Global Botnet Attack Hits Enterprise, Government PCs — InformationWeek
Over 74,000 personal, corporate and government computers at over 2,500 organizations around the world have been found to be zombies in the newly discovered "Kneber botnet." Late last month, NetWitness, a computer security company headed by former DHS cybersecurity director Amit Yoran, discovered over 75 GB of stolen data as part of its routine enterprise analytics activities. The company says that the data turned out to be the product of a botnet of over 74,000 computers, that the malware used to create the botnet was recognized by less than 10% of antivirus software, and that the botnet’s network communication was not recognized by existing intrusion detection systems.
The cache of data represents a month of botnet data collection and the botnet is estimated to have been operating for about a year. The stolen data includes about 68,000 corporate logins to e-mail accounts, online banking accounts, Facebook, Hotmail, Yahoo accounts and other social networking sites. It also includes almost 2,000 SSL certificate files, which are used for activities like online banking or connecting to a VPN.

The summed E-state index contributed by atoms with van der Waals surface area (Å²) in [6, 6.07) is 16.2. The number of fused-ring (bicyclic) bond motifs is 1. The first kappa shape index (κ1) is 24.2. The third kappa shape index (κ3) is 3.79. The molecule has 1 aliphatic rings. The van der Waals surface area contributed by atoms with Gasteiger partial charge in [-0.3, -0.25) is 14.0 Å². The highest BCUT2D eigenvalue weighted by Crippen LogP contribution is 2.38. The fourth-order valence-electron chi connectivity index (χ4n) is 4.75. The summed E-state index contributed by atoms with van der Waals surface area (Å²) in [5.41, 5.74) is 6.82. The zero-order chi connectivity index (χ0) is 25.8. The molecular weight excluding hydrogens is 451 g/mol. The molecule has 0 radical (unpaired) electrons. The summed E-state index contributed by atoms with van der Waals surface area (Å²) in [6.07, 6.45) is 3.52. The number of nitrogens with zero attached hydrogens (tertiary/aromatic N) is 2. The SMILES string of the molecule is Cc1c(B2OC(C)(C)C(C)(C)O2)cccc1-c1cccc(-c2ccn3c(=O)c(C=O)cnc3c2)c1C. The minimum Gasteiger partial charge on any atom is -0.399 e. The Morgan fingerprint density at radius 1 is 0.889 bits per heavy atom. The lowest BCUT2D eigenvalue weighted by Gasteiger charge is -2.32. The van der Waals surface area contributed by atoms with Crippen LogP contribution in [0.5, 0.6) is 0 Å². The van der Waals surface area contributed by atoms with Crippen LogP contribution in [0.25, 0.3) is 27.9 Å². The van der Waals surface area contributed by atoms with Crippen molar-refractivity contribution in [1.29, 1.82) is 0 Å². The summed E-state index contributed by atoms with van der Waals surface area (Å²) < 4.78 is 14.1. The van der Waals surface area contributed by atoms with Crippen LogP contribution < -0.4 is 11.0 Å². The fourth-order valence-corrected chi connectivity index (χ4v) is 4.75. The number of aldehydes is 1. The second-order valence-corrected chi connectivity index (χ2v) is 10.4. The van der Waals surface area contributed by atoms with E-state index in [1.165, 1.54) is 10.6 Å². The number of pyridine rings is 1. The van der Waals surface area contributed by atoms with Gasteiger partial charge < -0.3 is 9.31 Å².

NetWitness says that the Kneber botnet was assembled using a variant of the Zeus Trojan, malware that’s widely known for stealing banking credentials. But the compromised PCs — all running Windows, mainly XP or Vista — also show signs of a secondary infection with Waledac, a peer-to-peer spamming botnet. While this is not unusual, NetWitness believes that the data it has analyzed indicates that the two criminal gangs behind these two malware families are cooperating.